113. FIVE EIGHT, 11/21/09

Venue: Smith’s Olde Bar, Atlanta
Support: Author’s Apology, Club Awesome
In the Company of: Eric W.

Five Eight Prove Themselves Once Again

It’s a common occurrence: Regional band with respectful amount of success just misses hitting it big. Disappears only to resurface several years later. Is it an act of desperation or a legitimate run? For the Athens, Georgia band Five Eight, it appeared to be legitimate at Smith’s Olde Bar in Atlanta Saturday night. Twenty years after their formation, the band sounds as relevant and fresh as ever. Singer/guitar shredder Mike Mantione seemed to channel Joe Cocker, Angus Young, and Frank Black simultaneously. Longtime bassist Dan Horowitz and drummer Patrick “Tigger” Ferguson round out the band. Both exceptional musicians in their own right.

The scene at Smith’s Olde Bar was not what a band wants to see, though. At its peak, the show entertained around 50 people. This may be attributed to a lack of PR for the show. If not for catching it in the local entertainment guide Creative Loafing, Most would not have heard. But word of mouth is a powerful thing. For those in attendance, we witnessed an impassioned plea for rock and roll by the band. They were on fire. Mantione, at times, seemed genuinely pissed that there weren’t more lucky listeners. As he began the first notes of one song, he said, “This is from our first one. You might as well come close, there are only twelve of you.” Nonetheless, the trio was undeterred, playing like a band possessed in front of a sold-out arena.

About halfway through the show, in an apparent attempt to show his frustration for Five Eight’s lack of a present fan base, Mantione livened it up. Just after starting a nice version of the Doors’ “The End,” Mantione stepped off the stage and smashed straight through a table where a sleeping blonde sat. Along with the table, a few chairs, and beer bottles galore, Mantione crashed to the floor. Not missing a chord, he returned to the mic, asking “Is everyone okay?” This was one of the funniest and most shocking things I’ve ever seen at a live show. And the blonde was now awake to enjoy the show. It was a win-win.

The band pulled from their six studio albums dating back to 1992, including I Learned Shut Up, Weirdo, and Gasolina! Check out Five Eight’s terrific songs on their My Space page, including “I’m Still Around,” “God Damn It Paul,” “Square Peg,” and “Weirdo.”

Throughout the evening, Mantione seemed to be creating the set list from his head. He began several songs while Horowitz and Ferguson looked at each other perplexed as to what this song was. And song after song, they figured it out and joined in seamlessly. With comparisons having been made to the Pixies, Dinosaur Jr., and the Replacements, Five Eight will pull you into their own style and sound and leave you wanting more. With a new album in the works and a scheduled New Year’s Eve gig with the Modern Skirts back at Smith’s Olde Bar, these guys will get another chance to show everyone they’re still around.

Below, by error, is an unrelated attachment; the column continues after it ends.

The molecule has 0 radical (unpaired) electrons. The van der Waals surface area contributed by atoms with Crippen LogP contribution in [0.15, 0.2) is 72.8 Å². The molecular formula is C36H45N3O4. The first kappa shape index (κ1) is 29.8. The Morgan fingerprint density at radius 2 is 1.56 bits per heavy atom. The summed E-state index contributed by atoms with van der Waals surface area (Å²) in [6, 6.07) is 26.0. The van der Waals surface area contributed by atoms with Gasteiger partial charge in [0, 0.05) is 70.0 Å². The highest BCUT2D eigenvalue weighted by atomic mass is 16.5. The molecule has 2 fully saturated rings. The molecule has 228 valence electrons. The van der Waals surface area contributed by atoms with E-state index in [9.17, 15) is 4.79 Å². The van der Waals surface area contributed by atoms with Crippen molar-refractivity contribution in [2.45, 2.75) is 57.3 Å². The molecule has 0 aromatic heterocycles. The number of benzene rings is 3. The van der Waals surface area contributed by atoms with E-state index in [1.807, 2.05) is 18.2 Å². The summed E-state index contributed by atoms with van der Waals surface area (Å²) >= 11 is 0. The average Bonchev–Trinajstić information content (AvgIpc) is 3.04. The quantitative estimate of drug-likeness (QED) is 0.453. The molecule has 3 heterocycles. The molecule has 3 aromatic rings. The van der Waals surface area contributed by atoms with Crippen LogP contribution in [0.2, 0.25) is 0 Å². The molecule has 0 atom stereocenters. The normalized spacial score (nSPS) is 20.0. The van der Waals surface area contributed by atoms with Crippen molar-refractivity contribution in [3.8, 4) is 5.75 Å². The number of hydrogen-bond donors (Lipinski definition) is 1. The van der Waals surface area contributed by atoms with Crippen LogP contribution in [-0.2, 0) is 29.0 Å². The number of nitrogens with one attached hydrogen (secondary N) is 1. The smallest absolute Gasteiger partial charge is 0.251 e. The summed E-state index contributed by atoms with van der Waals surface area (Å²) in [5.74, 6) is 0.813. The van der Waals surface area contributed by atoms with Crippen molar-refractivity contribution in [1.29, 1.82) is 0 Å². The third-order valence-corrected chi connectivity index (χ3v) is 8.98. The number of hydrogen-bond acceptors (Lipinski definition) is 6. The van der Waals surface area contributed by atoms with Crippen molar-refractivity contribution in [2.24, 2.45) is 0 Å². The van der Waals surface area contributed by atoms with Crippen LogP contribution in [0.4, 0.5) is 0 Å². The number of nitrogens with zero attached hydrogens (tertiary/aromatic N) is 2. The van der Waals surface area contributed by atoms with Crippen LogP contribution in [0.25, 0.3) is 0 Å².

Opening the show was Atlanta’s own Club Awesome. This was a performance unto itself, as these guys brought catchy alt-rock to the sparse room. Club Awesome originated in 2004 as a self-proclaimed “Country-music Smiths cover band.” While I can actually hear them playing that way, their current thing is much better. With last year’s release Dynamos and an impressive live show, Club Awesome is forming a solid fan base with their post-punk musings and energetic sets. With tight, excellent musicianship, these guys should be around for quite some time. Definitely worth checking out.

On deck was Author’s Apology. While showing off their rock and roll chops with originals and nice covers of Billy Bragg and Elvis Costello, they lost something in the sound. It was simply too loud. The vocals were frequently lost in near distortion. Maybe it was the half-empty room (more warm bodies = more sound absorption). Either way, listeners deserve another chance to hear these guys.

Leave a Reply

Fill in your details below or click an icon to log in:

WordPress.com Logo

You are commenting using your WordPress.com account. Log Out /  Change )

Google+ photo

You are commenting using your Google+ account. Log Out /  Change )

Twitter picture

You are commenting using your Twitter account. Log Out /  Change )

Facebook photo

You are commenting using your Facebook account. Log Out /  Change )

Connecting to %s